Saturday, September 8, 2018

Champlain’s Designated Employees to Address Harassment, Hazing, and Bullying

In adherence to Burlington School District policy, every year our school designates employees who receive training as investigators of accusations of harassment, hazing, and bullying (HHB). Anytime faculty, staff, parents/guardians, or students believe that student interactions may be considered HHB, they should report their concerns to a Designated Employee (DE) right away. 

By addressing potential or actual HHB quickly, we: 

• Stop the problem from worsening 

• Support students who have been harmed

• Educate students and parents/guardians about HHB policy and prevention

• Provide opportunities for healing the harm and rebuilding relationships

• Prevent those who engaged in HHB from repeating their mistakes and causing further harm
Please read more about Burlington’s HHB policy and Champlain’s prevention methods in our 2018-19 Family Handbook, available at: Printed copies can also be found at school.
Champlain’s Designated Employees (DEs): Principal Dorinne Dorfman, school counselor Kaitlyn Morrissey, and planning room paraeducator Emmie Headrick

Welcome Back and Connecting the Dots Between Classroom Management Practices

Weeks turn to days of anticipation and excitement for the new school year. Since Open House and the first day, our students are smiling broadly and chatting excitedly, like a long-awaited family reunion. At Champlain, everyone is listening and contributing positively to the climate we want to create. Throughout September, one can see team building, group sharing, individual reflecting, and mindfulness in every classroom. Students caring, trusting, and bonding build each class community, expand academic achievement, and help close the achievement gap.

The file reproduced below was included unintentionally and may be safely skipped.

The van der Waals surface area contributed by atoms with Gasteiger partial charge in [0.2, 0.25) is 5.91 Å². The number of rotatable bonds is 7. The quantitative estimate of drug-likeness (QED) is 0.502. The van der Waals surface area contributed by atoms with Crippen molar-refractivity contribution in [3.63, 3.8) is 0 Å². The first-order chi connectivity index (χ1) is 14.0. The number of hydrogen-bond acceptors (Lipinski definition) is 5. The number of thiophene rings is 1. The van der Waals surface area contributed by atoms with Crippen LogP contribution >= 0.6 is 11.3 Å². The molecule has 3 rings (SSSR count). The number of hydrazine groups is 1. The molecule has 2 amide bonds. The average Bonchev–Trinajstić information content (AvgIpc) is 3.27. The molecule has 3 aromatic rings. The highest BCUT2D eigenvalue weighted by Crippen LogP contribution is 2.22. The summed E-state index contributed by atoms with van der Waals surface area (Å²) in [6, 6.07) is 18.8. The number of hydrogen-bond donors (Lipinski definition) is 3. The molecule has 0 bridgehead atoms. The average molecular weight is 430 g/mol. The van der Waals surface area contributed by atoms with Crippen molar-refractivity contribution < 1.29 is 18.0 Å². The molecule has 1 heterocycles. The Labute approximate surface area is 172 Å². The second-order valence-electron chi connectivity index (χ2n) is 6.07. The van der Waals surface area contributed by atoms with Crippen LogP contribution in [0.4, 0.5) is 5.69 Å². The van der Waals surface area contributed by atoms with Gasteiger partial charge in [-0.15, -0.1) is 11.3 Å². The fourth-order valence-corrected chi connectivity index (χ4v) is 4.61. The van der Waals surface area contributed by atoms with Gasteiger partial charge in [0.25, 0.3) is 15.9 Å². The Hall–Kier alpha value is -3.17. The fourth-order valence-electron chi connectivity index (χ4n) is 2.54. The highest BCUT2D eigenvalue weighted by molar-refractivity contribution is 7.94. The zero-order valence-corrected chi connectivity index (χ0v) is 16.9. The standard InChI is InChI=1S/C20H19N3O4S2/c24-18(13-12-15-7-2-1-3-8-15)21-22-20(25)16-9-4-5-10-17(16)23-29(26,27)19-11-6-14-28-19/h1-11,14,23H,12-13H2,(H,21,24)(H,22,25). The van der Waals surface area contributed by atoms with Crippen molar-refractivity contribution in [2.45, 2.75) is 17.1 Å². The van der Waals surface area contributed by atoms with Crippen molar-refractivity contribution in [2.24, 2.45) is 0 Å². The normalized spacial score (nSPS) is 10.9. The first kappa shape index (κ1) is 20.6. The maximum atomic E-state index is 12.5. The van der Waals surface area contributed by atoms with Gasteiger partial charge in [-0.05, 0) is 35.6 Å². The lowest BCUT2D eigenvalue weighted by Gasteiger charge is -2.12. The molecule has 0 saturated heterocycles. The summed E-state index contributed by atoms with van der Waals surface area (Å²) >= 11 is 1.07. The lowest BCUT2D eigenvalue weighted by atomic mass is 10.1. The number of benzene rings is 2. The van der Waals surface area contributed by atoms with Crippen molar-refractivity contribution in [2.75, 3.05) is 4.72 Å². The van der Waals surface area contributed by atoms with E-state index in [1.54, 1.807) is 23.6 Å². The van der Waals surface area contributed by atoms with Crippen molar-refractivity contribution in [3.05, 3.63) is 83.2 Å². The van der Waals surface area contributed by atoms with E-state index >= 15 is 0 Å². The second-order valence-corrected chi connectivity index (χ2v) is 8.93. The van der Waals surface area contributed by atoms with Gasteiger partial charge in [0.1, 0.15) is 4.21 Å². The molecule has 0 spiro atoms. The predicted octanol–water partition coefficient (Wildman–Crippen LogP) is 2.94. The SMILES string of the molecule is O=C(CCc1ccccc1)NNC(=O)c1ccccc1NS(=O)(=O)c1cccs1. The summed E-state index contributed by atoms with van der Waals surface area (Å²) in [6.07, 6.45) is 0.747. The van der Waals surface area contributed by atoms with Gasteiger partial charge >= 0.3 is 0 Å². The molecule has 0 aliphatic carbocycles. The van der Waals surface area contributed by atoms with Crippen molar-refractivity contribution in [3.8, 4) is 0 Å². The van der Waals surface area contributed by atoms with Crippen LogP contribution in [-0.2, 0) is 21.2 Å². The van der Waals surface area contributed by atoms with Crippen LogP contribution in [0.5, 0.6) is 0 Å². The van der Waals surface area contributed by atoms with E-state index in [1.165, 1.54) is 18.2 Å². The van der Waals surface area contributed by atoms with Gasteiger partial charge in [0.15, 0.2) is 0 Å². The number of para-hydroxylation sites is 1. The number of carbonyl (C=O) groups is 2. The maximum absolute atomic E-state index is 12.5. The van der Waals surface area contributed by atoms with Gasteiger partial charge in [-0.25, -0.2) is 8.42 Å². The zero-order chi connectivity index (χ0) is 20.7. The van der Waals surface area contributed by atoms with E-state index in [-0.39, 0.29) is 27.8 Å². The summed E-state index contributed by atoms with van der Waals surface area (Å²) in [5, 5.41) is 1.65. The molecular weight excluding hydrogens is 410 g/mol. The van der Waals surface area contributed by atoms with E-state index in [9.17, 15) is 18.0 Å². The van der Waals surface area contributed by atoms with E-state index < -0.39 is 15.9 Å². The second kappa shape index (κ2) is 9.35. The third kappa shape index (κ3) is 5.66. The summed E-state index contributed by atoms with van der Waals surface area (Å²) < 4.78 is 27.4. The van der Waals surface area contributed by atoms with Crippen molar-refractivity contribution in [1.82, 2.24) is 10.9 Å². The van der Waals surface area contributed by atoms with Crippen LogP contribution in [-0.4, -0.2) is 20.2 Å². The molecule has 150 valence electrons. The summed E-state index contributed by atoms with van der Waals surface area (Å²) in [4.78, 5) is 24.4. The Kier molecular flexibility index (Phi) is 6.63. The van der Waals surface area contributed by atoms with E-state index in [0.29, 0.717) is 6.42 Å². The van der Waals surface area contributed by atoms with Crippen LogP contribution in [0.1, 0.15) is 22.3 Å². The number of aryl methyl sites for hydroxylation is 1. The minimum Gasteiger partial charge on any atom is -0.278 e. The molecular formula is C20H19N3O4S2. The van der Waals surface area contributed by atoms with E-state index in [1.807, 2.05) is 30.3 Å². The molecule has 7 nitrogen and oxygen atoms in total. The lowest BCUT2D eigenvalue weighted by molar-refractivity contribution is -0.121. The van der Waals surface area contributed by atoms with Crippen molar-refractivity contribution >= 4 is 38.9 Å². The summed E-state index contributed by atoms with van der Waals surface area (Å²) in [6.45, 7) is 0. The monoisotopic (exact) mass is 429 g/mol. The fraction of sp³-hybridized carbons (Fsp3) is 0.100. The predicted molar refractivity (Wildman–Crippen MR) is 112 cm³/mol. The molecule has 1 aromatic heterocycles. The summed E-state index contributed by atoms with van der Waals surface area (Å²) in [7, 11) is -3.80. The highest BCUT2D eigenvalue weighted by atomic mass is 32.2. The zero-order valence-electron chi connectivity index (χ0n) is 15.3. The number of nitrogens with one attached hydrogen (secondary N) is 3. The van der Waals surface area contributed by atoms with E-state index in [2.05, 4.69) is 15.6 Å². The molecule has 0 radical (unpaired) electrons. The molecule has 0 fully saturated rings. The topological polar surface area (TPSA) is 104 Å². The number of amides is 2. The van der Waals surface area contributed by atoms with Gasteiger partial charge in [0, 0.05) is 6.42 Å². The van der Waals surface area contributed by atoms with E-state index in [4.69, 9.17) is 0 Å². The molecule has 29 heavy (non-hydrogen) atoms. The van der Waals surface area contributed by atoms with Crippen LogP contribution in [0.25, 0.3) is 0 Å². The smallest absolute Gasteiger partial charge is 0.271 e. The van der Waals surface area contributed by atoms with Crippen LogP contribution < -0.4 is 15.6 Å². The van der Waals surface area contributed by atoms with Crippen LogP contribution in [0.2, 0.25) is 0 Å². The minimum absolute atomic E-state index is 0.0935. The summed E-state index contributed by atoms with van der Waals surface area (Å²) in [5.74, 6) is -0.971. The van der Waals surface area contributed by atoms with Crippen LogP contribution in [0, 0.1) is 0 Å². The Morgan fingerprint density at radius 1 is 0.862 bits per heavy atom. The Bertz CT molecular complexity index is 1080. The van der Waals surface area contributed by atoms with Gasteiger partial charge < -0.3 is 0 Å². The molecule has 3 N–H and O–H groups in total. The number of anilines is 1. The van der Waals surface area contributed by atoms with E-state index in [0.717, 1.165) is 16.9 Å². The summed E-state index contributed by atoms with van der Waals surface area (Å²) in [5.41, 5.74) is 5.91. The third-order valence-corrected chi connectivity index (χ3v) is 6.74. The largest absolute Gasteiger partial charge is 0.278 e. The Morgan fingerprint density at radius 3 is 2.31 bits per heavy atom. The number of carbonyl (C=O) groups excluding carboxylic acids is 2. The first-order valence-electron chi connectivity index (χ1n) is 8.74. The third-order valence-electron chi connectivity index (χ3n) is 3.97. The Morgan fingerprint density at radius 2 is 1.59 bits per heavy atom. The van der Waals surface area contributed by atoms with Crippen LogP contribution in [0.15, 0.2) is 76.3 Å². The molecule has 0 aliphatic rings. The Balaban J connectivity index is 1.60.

Many Burlington community members have heard about Restorative Practices, a major district initiative to reduce suspension and improve student learning. Many parents have heard of PBIS, the Positive Behavior and Intervention System. Still others may remember the Responsive Classroom, which spread across Vermont some twenty years ago. Each approach to classroom management and the school-wide discipline system brings evidence-based practices that improve student behavior and school climate.

Champlain Elementary School combines these approaches in several ways. The Responsive Classroom lays the foundation of the (once) groundbreaking Morning Meeting and other daily routines that instill a sense of responsibility in every student. PBIS adds another layer of consistent language across the grades (think of “Be safe, respectful, and responsible”), and sequential consequences for addressing students’ misbehavior. Staff recognize students going the extra mile with a token system of school-themed cards, which is especially motivating for younger children. Everytime a class reaches one hundred cards, they enjoy a special celebration, such as extra recess; every time the school reaches one thousand, all students enjoy a special activity.